February 28, 2008

The Proposal: Part I

Posted in Cultural Differences at 11:48 am by Jess

Truth be told, Jon and I have been legally married for over a year. In Switzerland the church marriage is secondary. First and foremost is the civil marriage, which takes place at city hall in the village, town or city where you live. Often couples choose to have two wedding celebrations – one at city hall, and wearing a different, colorful dress, and the second at the church. Guests come and celebrate it, dress up and throw rice .Other times the city hall experience happens with only the “temoins.”

Temoin means witness (I have quite the story about that coming up!!). To marry in Switzerland you need a witness to sign a piece of paper in front of the city hall clerk. That person is your bridal party (since a bridal party like we know in USA does not exist here). The position has a deep significance in terms of friendship to the Swiss, but there are no further duties beyond signing, and from what I have observed, the witnesses don’t stand up with the couple at the ceremony, and certainly don’t wear matching outfits. However, I have seen photos of Swiss weddings with small bridal parties in matching dresses, so I know either these are expat brides, or the trend is drifting over.

Back to me 😉

Legally, I could only enter the country a certain number of times in a year. In the fall of 2006 I had already surpassed that, and surpassed the number of months I was allowed to stay in the country. Around Halloween of 2006 Jon and I began to discuss this, because I was flying home to USA for Christmas. Would I be able to come back in?? It was such a stress and headache.

The two of us have talked about marrying each other since three weeks into our relationship. It’s true – we talked about it rationally, and fantastically, but we just knew right away. So once I came over to Switzerland, even if it was slightly illegal, I was living here, with him and this became my home. All along we felt that we were living as a married couple, but we just had not gotten to that step yet, and we still wanted to wait, to explore and discover each other’s bad sides.

Meanwhile, Switzerland is notorious for keeping tight tabs on all of its people, and especially foreigners. They truly count everyone, and they know where you live! We have heard many stories of people getting the infamous knock on the door a week after their “length of stay” expires, and being exported to the airport by the local police. For this very reason, I made cookies once a month for all of my neighbors – just to keep any potential rats on my side! It sounds silly, but we’ve also heard of someone being ratted out by local neighbors, due to the Swiss culture of strictly abiding by the rules, and their innate skepticism of foreigners. Finally, we decided we’d had enough of the stress of logistics. We want to be together, to live together, and to not worry about me being exported. So, we decided to marry at civil hall, in order for me to receive the permit to stay.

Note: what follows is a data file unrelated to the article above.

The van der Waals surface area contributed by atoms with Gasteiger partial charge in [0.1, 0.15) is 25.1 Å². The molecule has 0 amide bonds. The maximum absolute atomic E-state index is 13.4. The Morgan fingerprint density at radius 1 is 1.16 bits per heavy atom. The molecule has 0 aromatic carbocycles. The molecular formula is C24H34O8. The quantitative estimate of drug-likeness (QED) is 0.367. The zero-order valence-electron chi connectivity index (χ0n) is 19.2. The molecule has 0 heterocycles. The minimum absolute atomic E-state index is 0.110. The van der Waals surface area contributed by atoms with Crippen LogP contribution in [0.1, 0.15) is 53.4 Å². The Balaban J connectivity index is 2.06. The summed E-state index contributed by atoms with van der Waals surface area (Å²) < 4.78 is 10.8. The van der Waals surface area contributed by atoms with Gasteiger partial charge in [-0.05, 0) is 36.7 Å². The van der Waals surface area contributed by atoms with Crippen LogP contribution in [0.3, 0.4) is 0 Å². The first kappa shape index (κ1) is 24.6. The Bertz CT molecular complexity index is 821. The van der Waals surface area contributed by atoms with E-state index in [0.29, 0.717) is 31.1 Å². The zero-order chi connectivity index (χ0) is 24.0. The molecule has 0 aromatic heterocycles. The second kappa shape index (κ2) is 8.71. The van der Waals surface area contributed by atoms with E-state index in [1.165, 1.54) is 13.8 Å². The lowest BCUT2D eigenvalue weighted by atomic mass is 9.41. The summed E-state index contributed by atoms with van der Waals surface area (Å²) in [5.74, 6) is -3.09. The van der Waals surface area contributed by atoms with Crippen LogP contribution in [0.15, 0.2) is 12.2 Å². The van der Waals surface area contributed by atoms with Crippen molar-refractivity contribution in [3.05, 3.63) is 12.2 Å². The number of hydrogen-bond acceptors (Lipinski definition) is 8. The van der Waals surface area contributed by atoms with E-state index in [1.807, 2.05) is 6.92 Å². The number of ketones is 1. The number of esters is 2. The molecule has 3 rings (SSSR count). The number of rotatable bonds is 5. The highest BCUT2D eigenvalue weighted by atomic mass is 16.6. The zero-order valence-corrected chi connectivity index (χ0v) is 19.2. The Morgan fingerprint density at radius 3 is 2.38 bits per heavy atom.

To be honest, this day meant relatively little to us. As this custom of a huge celebration at city hall is not what I had grown up with, it was not something that had a “meaning” to me. Jon and I talked long and hard about what a wedding meant to us, and we decided that the city hall experience was a technicality for us – a detail – and the wedding would be in front of friends and family, with an exchange of vows. We were not quite ready for that – only just a matter of time and money – but we were on the track and knew it. So, we chose two witnesses, went to city hall and it was over in five minutes. No rings, no dress. Nada. We had a drink at a nice hotel afterwards, and then I went to boxing practice.

To this day, I struggle to remember the date.

It sounds horribly unromantic, but that was the point. I have always dreamed of my wedding day with friends and family, and had never dreamed of, or heard of, this city hall wedding. Honestly, we did not tell anyone because we did not want to hear “Congratulations.” We truly wanted all the emotions – ours and others’ – to be reserved for the day that we considered our wedding and marriage day.

It would be another year, living exactly the same as we had before, before I was proposed to. And, like all things when you live in another culture, that came with its own stresses!

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1 Comment »

  1. zephyr sloan said,

    eventhough marrying like this is quite an unromantic manner…the way yuve put it forward i could only think “aww, how romantic!”
    its nice to see both of you loving each other this way and cherishing your love and being okay by not going public about it…


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